The UFLPA establishes a rebuttable presumption that the importation of any goods, wares, articles, and merchandise mined, produced, or manufactured wholly or in part in the Xinjiang Uyghur Autonomous Region of the People’s Republic of China, or produced by certain entities, is prohibited by Section 307 of the Tariff Act of 1930 and that such goods are not entitled to entry to the United States.

CBP is also urging all importers to do their due diligence and review their supply chains to ensure their goods are not being produced with forced labor before UFLPA is implemented.

  • Wednesday, June 1, 2022, 10:00 –11:00 a.m. EDT
  • Tuesday, June 7, 2022, 1:00 – 2:00p.m. EDT
  • Thursday, June 16, 2022, 2:00 –3:00 p.m. EDT
There are 3 webinars scheduled, follow to register
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CBP Launches AD/CVD and Trade Remedies Site
June 1, 2022
CBP recently expanded their Antidumping/Countervailing Duties & Trade remedies web page.

CBP recently expanded their Antidumping/Countervailing Duties & Trade remedies web page. This site has links with the latest information on trade remedies for Sections 201, 232 and 301, AD/CVD information, FAQ’s, Informed Compliance Publications, guides on different trade policies, and a searchable public message system. This site will be an incredibly helpful tool for importers looking to get their products through customs efficiently and avoid delays.

Trade Remedies Site
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US to Temporarily Suspend Section 232 Tariffs on Ukraine Steel Imports
June 1, 2022
On May 9th, the Department of Commerce announced that the Section 232 Tariffs on Ukrainian steel will be lifted for one year.

On May 9th, the Department of Commerce announced that the Section 232 Tariffs on Ukrainian steel will be lifted for one year. This follows similar tariff suspensions on Ukraine-originating goods by other allied countries around the world. Ukraine’s steel industry is one of the most important parts of their economy and employs a significant portion of the country. This suspension will provide relief to this industry, allowing for additional export opportunities as their steel mills begin production again.

Press Release Here
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AIM Reporting Requirement Update
June 1, 2022
The US Commerce Department will require aluminum licensing applications to note “country of largest smelt” and “country of second largest smelt” starting June 29, 2022.

The US Commerce Department will require aluminum licensing applications to note “country of largest smelt” and “country of second largest smelt” starting June 29, 2022. This means that importers bringing in aluminum products will need to identify on their applications the country in which the largest and second largest volumes of new aluminum are being produced. There was a one year grace period allowed for importers to use “Unknown” in these fields as they collected the information they would need to meet the requirement. This grace period will expire June 28th, and moving forward, all aluminum import license applications will require these fields to be filled for the aluminum licensing application to be considered.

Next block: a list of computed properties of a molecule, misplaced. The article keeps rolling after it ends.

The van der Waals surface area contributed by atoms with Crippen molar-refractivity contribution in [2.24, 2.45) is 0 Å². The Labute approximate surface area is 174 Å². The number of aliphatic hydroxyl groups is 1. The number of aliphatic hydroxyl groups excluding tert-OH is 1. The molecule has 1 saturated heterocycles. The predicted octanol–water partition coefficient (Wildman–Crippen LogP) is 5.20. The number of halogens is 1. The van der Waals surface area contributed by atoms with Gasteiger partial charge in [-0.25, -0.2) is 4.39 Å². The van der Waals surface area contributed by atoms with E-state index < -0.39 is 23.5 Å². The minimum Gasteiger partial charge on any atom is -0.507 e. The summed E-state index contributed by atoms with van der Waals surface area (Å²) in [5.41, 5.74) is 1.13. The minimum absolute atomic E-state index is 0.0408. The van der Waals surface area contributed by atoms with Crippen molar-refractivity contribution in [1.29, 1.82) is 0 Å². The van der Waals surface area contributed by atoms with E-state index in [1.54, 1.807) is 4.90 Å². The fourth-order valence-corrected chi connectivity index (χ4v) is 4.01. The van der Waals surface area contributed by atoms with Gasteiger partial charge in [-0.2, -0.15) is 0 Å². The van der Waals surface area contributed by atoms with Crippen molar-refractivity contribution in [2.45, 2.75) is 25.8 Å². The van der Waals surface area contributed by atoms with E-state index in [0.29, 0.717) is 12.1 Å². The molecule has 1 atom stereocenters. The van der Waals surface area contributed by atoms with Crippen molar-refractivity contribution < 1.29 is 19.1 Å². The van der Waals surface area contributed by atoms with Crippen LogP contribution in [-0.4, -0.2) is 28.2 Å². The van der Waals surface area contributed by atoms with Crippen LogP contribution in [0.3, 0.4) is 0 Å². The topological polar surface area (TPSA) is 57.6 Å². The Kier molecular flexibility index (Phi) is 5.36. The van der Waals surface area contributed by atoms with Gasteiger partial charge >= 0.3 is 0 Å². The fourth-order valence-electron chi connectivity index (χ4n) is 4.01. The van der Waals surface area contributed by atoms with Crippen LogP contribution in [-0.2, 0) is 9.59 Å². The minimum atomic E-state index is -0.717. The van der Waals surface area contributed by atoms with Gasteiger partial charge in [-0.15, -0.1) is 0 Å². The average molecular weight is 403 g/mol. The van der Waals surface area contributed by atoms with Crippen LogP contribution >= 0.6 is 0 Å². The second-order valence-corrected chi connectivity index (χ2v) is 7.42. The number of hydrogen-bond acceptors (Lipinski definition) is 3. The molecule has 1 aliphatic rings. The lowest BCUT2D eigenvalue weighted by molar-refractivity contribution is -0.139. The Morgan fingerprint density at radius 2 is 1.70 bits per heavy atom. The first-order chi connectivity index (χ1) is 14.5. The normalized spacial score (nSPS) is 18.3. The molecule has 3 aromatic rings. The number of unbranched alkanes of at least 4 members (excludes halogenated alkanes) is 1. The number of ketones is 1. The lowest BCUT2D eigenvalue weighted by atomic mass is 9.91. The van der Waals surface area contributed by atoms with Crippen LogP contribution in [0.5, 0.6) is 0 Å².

CSMS Update
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Foreign Supplier Verification Program Requirements Update
June 1, 2022
The FDA recently released updated guidance on Foreign Supplier Verification Programs for Food Importers (FSVP)

The FDA recently released updated guidance on Foreign Supplier Verification Programs for Food Importers (FSVP), requiring that every entry line of food being imported to the US has a unique facility identifier (UFI). Earlier guidance allowed for using “UNK” (unknown) in place of the DUNS number in the UFI field, as this was a new requirement and importers would need time to gather the necessary information. As of July 24th, 2022, the FDA will no longer allow the use of “UNK” in the UFI field. All foods subject to FSVP must have the corresponding DUNS number in the UFI field of each entry. Moving forward, CBP will reject any entry line for foods subject to FSVP if there is no DUNS provided.

CSMS Update
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CBP Known Importer Letter Update
June 1, 2022
CBP 2 Letters

Last month, CBP announced that they would be sending Known Importer Letters to importers that imported goods that may be subject to the Uyghur Forced Labor Prevention Act (UFLPA). Since then, approximately 400 letters have been sent to importers across the US. There are two versions of this letter, one for importers that are part of the Customs Trade Partnership Against Terrorism (CTPAT), and one for those who are not. The CTPAT letters have additional language noting that the importer may be removed from the CTPAT program if they are in violation of UFLPA. CBP is urging all importers to thoroughly review their supply chains before implementation of UFLPA on June 21st.

For more information on the letters and the UFLPA
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CBP To Send Known Importer Letters
May 3, 2022
CBP To Send Known Importer Letters